• Version 2 - the second possible scenario builds on the enhancements of version 1 and contemplates greater customisation and the diversity of ‘building blocks’ that make up a portfolio, tailoring more effectively to investor preferences.  In this world, consumers (or their financial adviser or wealth manager) could package together mini baskets of stocks (from a similar market category or strategy type) to build a desired portfolio.  The number of model portfolios available in the market may also significantly increase or evolve.  In the context where the traditional roles of stakeholders in the market start to shift, the principle of ‘same activity, same regulation’ will remain key to ensure a level playing field.

Voting is another area where new forms of technology such as DLT can have an impact. Good stewardship and shareholder democracy is certainly on the agenda and can be enhanced through new solutions that technology can bring (i.e. surveys, apps etc.), potentially providing all types of consumers with greater say over the fund and the companies it invests in.

Building further on the tokenisation of the underlying assets, the report examines the potential to open up the range of investible assets to consumers by tokenising illiquid investments (building on the work of the Long Term Asset Fund or LTAF).  This could provide consumers with a lower entry point through smaller denominations of ownership and potentially more liquidity by trading via a secondary market in tokens.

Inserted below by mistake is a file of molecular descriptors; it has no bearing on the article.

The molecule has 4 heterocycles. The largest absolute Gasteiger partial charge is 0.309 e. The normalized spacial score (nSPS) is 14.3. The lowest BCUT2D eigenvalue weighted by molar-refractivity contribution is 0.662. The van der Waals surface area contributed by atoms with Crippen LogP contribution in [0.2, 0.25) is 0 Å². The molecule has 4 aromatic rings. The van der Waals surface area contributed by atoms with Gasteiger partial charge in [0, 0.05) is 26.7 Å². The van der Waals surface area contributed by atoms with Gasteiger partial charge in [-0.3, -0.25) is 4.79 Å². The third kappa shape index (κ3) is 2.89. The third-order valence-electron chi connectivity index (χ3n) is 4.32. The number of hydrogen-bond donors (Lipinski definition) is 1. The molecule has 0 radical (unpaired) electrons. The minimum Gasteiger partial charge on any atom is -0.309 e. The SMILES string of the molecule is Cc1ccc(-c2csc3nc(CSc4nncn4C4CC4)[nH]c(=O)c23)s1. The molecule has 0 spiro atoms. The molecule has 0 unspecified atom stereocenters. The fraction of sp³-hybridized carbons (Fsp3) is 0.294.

• Version 3 - the third possibility is defined by ‘hyper-customisation’, where risk and return exposure is tailored by customers at individual stock and securities level rather than at the fund level. In this context, the customised portfolio, constituted as a non-fungible token (NFT), contains tokenised underlying asset classes in broad areas such as private companies, infrastructure and native digital assets.  NFTs would be specifically built for the investor and non-transferable, with the underlying assets housed within them. Here, the concept of the fund itself shifts from its large collective nature with limited personalisation to potentially small groups managing their money more locally via a Decentralised Autonomous Organisation (DAO).

Reflecting this shift, delegation and the role of the investment manager, wealth manager and financial adviser would take a different form (some more involved, some less).  Whether this results in bespoke investment services for the masses is anyone’s guess however the report notes that customisation of this ilk would provide a greater degree of participation and control on the part of the consumer.

Products that are delivered direct to consumer (D2C) (via platforms or wealth managers) would also signal a shift from the decade-long trend of intermediated sales and while there are clearly benefits to the hyper-customisation model, the downsides of limited access to value-add services such as research and the complexities that arise from investors holding underlying assets directly are also cited and should not be neglected.  Such revolutionary change will require thinking through.